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Twins ousted from ALDS
10/09/2004 8:55 PM ET
MINNEAPOLIS -- The Twins could already anticipate playing Game 5. They could imagine taking the flight to New York. They could almost feel the chill of the October air they might feel inside Yankee Stadium on Sunday.

Ahead by a 5-1 score, they just needed two more innings to put the Yankees away in Game 4 and force a deciding Game 5 in the American League Division Series.

"I thought we were going back to New York," Twins third baseman Corey Koskie said.

"I was ready to get on that plane and pitch a good game [Sunday]," said Brad Radke, scheduled to pitch Game 5 for Minnesota.

But a three-run homer by Ruben Sierra off Juan Rincon in the top of the eighth abruptly jolted the Twins from their pleasant daydream. Sierra's blast over the right-field fence capped a four-run inning and tied the game. Forced into extras, Kyle Lohse's wild pitch in the top of the 11th inning scored Alex Rodriguez and delivered a demoralizing reality.

Minnesota lost, 6-5, Saturday to be eliminated by New York from the best-of-five series, 3-1.

"I thought we had a chance, that this was going to be the year we could have had it," said Koskie, who hit .308 in the series. "That's what I am really disappointed about. I thought we were going to beat them."

Instead, Minnesota was bounced out of the ALDS in four games by New York for the second-straight year.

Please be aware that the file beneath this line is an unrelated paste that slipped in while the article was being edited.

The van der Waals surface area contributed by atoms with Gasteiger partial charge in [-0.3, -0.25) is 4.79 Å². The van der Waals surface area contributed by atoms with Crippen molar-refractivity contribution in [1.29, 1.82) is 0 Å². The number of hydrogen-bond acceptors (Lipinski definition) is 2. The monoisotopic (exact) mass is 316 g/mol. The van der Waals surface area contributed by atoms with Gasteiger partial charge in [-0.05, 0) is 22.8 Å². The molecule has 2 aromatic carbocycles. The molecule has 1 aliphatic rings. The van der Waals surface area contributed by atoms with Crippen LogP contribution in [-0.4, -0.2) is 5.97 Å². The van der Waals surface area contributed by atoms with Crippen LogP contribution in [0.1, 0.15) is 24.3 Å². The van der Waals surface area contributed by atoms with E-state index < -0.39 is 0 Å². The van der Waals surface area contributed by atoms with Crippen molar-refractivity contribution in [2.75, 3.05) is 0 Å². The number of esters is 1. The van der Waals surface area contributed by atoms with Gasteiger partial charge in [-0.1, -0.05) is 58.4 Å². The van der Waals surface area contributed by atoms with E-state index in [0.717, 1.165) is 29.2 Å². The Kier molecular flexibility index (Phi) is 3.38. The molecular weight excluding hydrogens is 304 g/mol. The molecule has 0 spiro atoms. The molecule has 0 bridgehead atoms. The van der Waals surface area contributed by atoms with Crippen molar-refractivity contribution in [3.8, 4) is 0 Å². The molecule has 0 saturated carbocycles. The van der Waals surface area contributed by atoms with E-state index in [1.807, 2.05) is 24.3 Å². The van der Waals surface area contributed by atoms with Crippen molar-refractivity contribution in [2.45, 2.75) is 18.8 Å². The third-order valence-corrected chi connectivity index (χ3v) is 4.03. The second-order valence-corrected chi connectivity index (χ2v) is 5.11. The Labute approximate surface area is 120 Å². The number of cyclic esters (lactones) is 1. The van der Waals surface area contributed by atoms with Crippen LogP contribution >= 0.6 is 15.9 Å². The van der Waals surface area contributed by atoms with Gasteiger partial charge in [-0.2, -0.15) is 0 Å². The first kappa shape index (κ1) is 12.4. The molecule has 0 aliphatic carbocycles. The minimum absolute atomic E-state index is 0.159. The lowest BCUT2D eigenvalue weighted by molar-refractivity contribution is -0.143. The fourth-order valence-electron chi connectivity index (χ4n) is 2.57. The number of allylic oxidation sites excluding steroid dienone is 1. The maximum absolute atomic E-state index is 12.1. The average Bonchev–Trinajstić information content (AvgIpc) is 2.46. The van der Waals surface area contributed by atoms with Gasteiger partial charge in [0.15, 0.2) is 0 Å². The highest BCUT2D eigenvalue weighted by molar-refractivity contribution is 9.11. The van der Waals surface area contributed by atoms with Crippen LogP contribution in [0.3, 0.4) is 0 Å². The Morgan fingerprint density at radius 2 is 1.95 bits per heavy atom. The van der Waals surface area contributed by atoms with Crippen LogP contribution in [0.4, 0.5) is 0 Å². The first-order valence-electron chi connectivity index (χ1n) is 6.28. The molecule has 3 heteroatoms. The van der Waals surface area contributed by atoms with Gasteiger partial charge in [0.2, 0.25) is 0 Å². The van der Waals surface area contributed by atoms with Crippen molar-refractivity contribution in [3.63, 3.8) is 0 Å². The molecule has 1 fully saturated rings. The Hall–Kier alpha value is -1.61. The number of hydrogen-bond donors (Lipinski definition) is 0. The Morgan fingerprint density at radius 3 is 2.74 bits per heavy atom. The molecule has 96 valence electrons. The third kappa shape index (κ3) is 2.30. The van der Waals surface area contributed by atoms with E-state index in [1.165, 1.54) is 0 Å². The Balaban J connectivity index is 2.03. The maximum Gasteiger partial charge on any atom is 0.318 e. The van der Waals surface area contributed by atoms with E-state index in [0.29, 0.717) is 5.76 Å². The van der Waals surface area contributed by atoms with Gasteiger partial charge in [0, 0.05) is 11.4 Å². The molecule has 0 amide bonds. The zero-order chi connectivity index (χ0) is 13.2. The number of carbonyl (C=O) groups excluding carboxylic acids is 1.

With one out in the 11th, Rodriguez lined a double down the left-field line. He stole third base to set up the winning run. Lohse had Gary Sheffield in a 2-2 count, when a slider low and away got away from catcher Pat Borders. Rodriguez easily scored.

"I tried to throw it in the dirt down and away," said Lohse (0-1). "I was too short. Pat just wasn't able to get a glove on it.

"It just got away."

A fitting theme for the Twins during this series.

"The hardest thing is we had them on the ropes," said center fielder Torii Hunter, who hit .353 in the four games. "We could have won."

It was Hunter's huge Game 2 home run in the top of the 12th inning that had Minnesota about to leave Yankee Stadium with a 2-0 lead in the series. Needing just two outs to lock down the game, New York scored twice off Joe Nathan in the bottom of the 12th to win and get the split.

The Twins never fully recovered from that turnaround, and won't soon forget it.

"It goes through my mind all the time," Hunter said. "In the offseason, there might be times when I punch the wall just to let it out."

"I look at it now, and it's something that's going to be with me quite a lot this offseason," Koskie said.

Game 1 winner Johan Santana returned Saturday on three days' rest. Santana pitched five innings and allowed one run on five hits with three walks and seven strikeouts. But Yankees hitters took a more patient approach and made the lefty throw 87 pitches to get him out of the game.

"They tried to wear me out," said Santana, who was 20-6 this season with a 2.61 ERA. "They were taking some pitches, taking full counts."

Without departed veterans Roger Clemens, Andy Pettitte or David Wells, many believed the Yankees' pitching staff of Mike Mussina, Jon Lieber, Kevin Brown and Javier Vazquez was vulnerable.